Photo: Courtesy of Susie Lorch
When I was born, Dad began a home business making beautiful furniture from willow branches and alder. He designed and crafted thousands of tables, chairs, plant stands, love seats, picture frames and so many other amazing pieces through the years.
He retired soon after I married. I’ve always felt a special attachment to this business, especially as a child, when I believed—as all children do—that the world revolved around me. The business and I were born at the same time, and I was sad that people wouldn’t be able to buy his creations.
A little more than 10 years later, I had two sons and was busy building a home and a life for our small family. Soon, we bought our first real home in the country and I began looking for furniture. No matter what I looked at, I couldn’t stop thinking about the comfort and beauty of Dad’s chairs. I wished my babies could have their own memories of watching Grandpa make furniture.
Photo: Courtesy of Susie Lorch
Then, early this year when our youngest, Ryan, was almost 4 and Talon was 5, I asked my dad to build a couple of chairs. Dad stays busy volunteering and maintaining the homestead, so I knew it would take some coordinating.
The day finally came, and as the boys and I took the long drive to Dad’s, I imagined how they would react to the whole idea. I explained it to them, but I wasn’t sure how much they understood. I wondered if maybe I should have waited until they were a little older so they’d remember, but I know how fragile life is.
When we finally arrived at my parents’ home, there was my dad in his old soft flannel shirt. He had laid out everything he needed for the project. I ran my hand across the tools on the work table. They were special, as my dad had made most of them and customized each for the job. The handles were polished from use, and his craftsmanship was evident everywhere. The workshop smelled exactly the way I remembered— a mix of sawdust and varnish.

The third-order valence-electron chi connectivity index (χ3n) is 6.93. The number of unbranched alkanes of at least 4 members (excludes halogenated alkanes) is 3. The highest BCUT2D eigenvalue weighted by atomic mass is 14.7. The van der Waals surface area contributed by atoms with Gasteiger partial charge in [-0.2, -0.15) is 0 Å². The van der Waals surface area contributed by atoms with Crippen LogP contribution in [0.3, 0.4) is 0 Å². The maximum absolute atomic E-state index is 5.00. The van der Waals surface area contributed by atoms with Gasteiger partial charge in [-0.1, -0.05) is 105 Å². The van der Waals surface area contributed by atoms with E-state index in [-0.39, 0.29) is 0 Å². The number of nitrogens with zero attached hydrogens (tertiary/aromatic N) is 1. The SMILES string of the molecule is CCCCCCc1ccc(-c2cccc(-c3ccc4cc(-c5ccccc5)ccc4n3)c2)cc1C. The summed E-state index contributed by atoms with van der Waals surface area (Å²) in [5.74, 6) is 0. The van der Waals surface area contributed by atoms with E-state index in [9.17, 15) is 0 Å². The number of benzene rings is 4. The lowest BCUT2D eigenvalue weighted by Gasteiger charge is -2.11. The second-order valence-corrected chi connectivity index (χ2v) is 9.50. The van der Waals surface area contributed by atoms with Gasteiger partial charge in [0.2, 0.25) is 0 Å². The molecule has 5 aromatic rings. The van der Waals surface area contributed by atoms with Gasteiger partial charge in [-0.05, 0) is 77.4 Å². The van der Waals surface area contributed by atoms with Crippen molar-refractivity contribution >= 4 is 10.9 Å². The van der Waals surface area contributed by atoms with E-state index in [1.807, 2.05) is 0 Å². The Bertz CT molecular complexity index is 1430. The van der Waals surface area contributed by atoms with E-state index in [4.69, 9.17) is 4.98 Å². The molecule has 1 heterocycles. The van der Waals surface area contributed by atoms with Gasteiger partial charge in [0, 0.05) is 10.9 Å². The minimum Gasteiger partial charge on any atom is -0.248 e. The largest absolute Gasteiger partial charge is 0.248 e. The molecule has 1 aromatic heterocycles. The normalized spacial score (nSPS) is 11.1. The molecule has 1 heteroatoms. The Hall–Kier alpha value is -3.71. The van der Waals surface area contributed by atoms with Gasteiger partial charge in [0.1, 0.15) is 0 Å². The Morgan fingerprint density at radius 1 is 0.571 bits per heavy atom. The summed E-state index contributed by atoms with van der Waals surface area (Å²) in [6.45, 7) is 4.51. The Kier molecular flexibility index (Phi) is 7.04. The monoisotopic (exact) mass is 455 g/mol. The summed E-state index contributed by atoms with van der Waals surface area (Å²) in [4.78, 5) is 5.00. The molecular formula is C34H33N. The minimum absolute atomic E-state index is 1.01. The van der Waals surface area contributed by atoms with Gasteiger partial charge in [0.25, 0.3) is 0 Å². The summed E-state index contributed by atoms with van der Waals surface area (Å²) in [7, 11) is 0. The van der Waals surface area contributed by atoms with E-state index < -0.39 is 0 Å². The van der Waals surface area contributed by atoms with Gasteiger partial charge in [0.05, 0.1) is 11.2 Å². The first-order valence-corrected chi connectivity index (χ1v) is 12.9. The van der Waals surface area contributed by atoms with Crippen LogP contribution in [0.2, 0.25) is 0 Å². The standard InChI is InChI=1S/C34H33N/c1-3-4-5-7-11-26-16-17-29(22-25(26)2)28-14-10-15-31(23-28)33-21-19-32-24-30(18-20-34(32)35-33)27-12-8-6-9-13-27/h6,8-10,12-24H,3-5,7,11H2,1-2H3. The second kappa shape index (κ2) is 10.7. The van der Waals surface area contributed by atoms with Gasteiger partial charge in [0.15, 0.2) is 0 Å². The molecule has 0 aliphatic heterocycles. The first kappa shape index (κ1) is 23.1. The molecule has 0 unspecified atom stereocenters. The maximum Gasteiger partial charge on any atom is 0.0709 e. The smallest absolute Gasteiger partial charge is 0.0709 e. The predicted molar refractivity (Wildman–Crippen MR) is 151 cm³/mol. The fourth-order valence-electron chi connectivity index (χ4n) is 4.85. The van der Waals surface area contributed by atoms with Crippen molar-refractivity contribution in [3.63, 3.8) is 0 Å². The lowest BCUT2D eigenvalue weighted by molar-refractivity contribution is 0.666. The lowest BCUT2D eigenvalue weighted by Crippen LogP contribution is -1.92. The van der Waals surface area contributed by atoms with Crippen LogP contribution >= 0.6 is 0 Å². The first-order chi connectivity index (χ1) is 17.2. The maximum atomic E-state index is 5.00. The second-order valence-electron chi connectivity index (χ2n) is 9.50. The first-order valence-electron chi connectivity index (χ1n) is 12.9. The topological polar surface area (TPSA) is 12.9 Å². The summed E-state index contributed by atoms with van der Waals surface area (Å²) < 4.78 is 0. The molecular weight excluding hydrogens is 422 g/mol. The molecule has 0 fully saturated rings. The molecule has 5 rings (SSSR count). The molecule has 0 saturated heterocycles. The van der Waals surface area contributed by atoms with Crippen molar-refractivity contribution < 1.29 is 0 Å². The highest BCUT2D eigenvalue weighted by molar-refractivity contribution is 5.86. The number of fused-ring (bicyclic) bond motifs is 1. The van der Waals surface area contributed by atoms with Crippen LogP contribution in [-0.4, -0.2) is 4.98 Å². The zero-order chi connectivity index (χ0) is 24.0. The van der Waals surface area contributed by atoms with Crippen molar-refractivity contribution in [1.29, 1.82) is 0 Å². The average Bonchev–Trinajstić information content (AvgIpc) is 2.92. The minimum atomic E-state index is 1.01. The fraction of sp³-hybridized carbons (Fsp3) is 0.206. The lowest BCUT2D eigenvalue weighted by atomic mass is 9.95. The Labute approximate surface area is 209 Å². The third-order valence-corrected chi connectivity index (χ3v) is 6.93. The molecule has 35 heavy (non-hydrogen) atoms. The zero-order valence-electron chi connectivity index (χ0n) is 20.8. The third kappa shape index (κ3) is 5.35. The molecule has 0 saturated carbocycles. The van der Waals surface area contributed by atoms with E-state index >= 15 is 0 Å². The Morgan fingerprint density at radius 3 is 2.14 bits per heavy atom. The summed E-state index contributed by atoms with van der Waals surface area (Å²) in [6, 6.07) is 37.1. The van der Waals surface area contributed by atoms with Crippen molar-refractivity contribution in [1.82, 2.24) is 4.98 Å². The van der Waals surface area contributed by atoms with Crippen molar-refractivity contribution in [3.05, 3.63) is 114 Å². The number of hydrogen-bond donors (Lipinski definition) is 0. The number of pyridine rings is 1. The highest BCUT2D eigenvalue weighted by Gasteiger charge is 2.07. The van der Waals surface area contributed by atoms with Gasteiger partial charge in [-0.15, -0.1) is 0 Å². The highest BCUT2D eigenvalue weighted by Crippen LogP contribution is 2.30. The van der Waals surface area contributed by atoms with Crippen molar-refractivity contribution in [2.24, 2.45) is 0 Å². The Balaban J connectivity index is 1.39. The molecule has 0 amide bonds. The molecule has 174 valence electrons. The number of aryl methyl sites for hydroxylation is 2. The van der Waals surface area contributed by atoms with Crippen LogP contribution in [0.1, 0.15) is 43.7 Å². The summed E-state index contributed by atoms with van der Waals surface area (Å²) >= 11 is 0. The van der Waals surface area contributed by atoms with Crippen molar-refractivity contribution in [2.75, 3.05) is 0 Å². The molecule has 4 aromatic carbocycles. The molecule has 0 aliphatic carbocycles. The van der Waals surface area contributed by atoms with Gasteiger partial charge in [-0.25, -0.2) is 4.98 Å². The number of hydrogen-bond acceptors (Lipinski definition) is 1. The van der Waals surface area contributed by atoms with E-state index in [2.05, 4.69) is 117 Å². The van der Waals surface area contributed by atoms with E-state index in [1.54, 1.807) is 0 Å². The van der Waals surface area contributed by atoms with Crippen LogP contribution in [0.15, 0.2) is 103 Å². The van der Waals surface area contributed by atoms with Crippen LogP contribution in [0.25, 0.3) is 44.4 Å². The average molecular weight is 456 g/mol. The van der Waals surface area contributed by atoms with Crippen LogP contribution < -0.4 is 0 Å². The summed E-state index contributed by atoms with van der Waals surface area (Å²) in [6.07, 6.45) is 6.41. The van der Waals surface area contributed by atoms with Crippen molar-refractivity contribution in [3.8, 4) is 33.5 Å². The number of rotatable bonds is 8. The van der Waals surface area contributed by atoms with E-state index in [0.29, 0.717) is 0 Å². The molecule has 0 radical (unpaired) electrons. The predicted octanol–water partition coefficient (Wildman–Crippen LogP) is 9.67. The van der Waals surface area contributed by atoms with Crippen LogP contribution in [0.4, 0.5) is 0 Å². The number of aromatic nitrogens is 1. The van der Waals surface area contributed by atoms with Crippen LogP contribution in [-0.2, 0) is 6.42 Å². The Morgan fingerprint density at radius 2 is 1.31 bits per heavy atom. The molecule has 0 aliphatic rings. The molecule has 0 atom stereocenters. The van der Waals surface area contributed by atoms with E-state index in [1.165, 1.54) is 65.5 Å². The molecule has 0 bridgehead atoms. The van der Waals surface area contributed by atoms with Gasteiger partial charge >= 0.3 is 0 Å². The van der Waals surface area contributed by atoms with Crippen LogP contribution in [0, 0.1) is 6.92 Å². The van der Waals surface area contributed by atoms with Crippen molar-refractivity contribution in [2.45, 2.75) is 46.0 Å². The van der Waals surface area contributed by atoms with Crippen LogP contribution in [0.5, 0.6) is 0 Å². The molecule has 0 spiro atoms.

I smiled when I saw the old radio with its wire antenna. I remembered how I sat on the steps of his shop and used my jackknife to strip the bark off the willow and alder scraps or carve a small block of wood while Dad listened to NPR. It was a very comfortable way to spend a warm summer afternoon. Of course, if I needed to discuss something with him, he was always ready to listen and offer solid advice. He would nod toward the old radio and say, “Unplug it.” I knew that I was loved and had his full attention.
Coming back to the present, I took care of the boys while Grandpa worked. It was a hot day and Ryan wasn’t quite sure what Grandpa was working on. He spent a lot of time in the house with Grandma. Talon, on the other hand, watched in his quiet way, taking it all in. As the first chair neared completion, I retrieved Ryan from the house, not wanting him to miss the memories. He ran his hand down the chair’s arm and said, “It’s a chair!” Grandpa’s artistry became magic for a new generation.
Courtesy of Susie Lorch
The chairs are now the focal point of our family room, and the boys love to look at them and at the many pictures I took that day. Maybe someday they will pick up one of Grandpa’s tools and remember what a glorious time it was.